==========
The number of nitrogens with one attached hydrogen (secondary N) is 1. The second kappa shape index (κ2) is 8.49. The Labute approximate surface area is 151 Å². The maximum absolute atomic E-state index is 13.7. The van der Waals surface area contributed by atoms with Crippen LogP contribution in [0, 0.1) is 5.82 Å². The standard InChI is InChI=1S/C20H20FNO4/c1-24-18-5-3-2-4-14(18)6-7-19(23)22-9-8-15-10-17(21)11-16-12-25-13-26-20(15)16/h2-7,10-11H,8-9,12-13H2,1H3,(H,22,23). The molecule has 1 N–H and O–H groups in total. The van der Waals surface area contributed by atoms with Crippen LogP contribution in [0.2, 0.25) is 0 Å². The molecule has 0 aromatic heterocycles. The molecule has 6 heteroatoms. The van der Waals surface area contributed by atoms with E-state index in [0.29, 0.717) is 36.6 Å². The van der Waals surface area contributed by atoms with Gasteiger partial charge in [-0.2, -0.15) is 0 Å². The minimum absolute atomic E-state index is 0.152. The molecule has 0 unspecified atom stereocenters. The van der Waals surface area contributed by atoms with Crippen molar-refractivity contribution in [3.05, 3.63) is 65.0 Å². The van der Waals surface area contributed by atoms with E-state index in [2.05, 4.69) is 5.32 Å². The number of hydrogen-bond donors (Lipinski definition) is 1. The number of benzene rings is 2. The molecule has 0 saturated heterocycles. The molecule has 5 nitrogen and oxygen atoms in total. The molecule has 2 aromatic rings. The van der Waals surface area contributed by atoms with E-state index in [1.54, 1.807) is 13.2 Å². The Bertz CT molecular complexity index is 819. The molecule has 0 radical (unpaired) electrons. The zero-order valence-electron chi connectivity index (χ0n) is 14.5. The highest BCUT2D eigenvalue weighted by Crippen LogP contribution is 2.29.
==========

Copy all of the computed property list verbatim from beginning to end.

The number of nitrogens with one attached hydrogen (secondary N) is 1. The second kappa shape index (κ2) is 8.49. The Labute approximate surface area is 151 Å². The maximum absolute atomic E-state index is 13.7. The van der Waals surface area contributed by atoms with Crippen LogP contribution in [0, 0.1) is 5.82 Å². The standard InChI is InChI=1S/C20H20FNO4/c1-24-18-5-3-2-4-14(18)6-7-19(23)22-9-8-15-10-17(21)11-16-12-25-13-26-20(15)16/h2-7,10-11H,8-9,12-13H2,1H3,(H,22,23). The molecule has 1 N–H and O–H groups in total. The van der Waals surface area contributed by atoms with Crippen LogP contribution in [0.2, 0.25) is 0 Å². The molecule has 0 aromatic heterocycles. The molecule has 6 heteroatoms. The van der Waals surface area contributed by atoms with E-state index in [0.29, 0.717) is 36.6 Å². The van der Waals surface area contributed by atoms with Gasteiger partial charge in [-0.2, -0.15) is 0 Å². The minimum absolute atomic E-state index is 0.152. The molecule has 0 unspecified atom stereocenters. The van der Waals surface area contributed by atoms with Crippen molar-refractivity contribution in [3.05, 3.63) is 65.0 Å². The van der Waals surface area contributed by atoms with E-state index in [2.05, 4.69) is 5.32 Å². The number of hydrogen-bond donors (Lipinski definition) is 1. The number of benzene rings is 2. The molecule has 0 saturated heterocycles. The molecule has 5 nitrogen and oxygen atoms in total. The molecule has 2 aromatic rings. The van der Waals surface area contributed by atoms with E-state index in [1.54, 1.807) is 13.2 Å². The Bertz CT molecular complexity index is 819. The molecule has 0 radical (unpaired) electrons. The zero-order valence-electron chi connectivity index (χ0n) is 14.5. The highest BCUT2D eigenvalue weighted by Crippen LogP contribution is 2.29.